Denny Doherty :: Watcha Gonna Do

Watcha gonna do? - often heard when people appear to be shit out of luck or otherwise down and out. But this time it was the title of Denny Doherty’s first solo album after The Mamas and the Papas quietly disbanded in 1968 following the release of The Papas & The Mamas. Mama Cass had found solo success with “Dream a Little Dream of Me” while Papa John released his own country rock opus John, The Wolfking of L.A. and his ex-wife (the band’s other Mama) Michelle began a successful acting career. As for Denny, he said to Rolling Stone’s Ben Fong-Torres in 1971, “I just sat around, and in the interim I got a thing from ABC/Dunhill President Jay Lasker saying I owed this amount of money for no project. So I said ‘Whatever’s right,’ and did an album.” As is the case with most cult albums, Watcha Gonna Do was recorded so the man could get his money.

The big question though was how Denny’s robust voice would fair without his former bandmates rich harmonies? Though a Canadian native, Denny instinctively turned to an American inspiration for his solo debut — country-and-western; which by 1970 was becoming the go-to muse of rock musicians who were going back to the land and finding their roots. Gram Parsons’ famously deemed it “cosmic American music” (though he later infamously denounced country-rock as a “plastic dry-fuck”) and Denny found himself in good company amongst The Flying Burrito Brothers, The Byrds and his former partner John Phillips.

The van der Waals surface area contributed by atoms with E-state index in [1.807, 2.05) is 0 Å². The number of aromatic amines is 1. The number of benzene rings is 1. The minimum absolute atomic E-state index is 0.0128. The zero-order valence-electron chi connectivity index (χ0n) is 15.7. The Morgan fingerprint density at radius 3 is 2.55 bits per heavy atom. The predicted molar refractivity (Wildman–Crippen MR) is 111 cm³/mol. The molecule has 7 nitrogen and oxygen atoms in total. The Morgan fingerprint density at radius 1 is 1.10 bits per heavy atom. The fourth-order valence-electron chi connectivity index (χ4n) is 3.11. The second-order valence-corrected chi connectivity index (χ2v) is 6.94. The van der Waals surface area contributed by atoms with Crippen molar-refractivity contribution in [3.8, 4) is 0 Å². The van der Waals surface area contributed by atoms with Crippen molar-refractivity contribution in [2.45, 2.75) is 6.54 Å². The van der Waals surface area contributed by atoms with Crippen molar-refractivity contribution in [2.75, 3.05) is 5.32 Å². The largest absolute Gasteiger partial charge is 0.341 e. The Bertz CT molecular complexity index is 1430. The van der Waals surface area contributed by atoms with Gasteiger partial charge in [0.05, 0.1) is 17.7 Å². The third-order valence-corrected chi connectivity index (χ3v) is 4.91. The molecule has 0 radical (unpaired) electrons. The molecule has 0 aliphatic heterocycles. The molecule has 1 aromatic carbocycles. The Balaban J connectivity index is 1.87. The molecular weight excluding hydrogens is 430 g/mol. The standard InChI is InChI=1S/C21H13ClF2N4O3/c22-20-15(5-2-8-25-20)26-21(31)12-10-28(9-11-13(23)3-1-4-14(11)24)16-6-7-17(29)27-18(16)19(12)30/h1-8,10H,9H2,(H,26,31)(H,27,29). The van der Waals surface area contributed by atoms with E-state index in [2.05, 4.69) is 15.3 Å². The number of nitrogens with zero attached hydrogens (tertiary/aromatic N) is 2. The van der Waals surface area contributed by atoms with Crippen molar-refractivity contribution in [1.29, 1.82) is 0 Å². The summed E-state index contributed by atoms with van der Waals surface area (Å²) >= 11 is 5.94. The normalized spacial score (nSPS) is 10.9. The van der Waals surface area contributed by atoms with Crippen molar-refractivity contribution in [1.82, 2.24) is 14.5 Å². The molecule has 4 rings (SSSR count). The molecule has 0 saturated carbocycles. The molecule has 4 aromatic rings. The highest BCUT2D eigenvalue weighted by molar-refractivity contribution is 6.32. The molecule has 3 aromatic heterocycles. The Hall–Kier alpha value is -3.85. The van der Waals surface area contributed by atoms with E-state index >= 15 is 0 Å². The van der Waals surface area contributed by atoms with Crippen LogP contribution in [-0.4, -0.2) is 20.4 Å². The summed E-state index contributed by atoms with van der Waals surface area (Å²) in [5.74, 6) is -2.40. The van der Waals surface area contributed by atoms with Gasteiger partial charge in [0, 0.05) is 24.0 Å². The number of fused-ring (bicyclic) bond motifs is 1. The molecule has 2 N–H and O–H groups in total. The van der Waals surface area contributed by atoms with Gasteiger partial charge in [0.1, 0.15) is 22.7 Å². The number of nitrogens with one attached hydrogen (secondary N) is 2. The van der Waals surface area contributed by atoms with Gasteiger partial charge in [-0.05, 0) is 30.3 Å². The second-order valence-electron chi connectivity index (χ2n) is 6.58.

Paired with ABC/Dunhill’s staff producer Bill Szymczyk they gathered an ad-hoc group of Los Angeles’ finest studio musicians including staff writer Eddy Fischer along with Eric Hord on guitars, Gabe Lapano on piano, Bryan Garofolo on bass, Russ Kunkel on drums, and the “Big E” himself: Buddy Emmons on pedal steel. Denny’s label mate Barry McGuire sat in acoustic guitar and harp while Jimmie Haskell added accordion and string arrangements. The band was then complimented by an eight-person vocal chorus giving the group a full and rich sound on the album. Szymczyk later said of the sessions “It was almost like a Grateful Dead thing: ‘Come on, let’s all play and make a record.’”

Denny Doherty :: Watcha Gonna Do  

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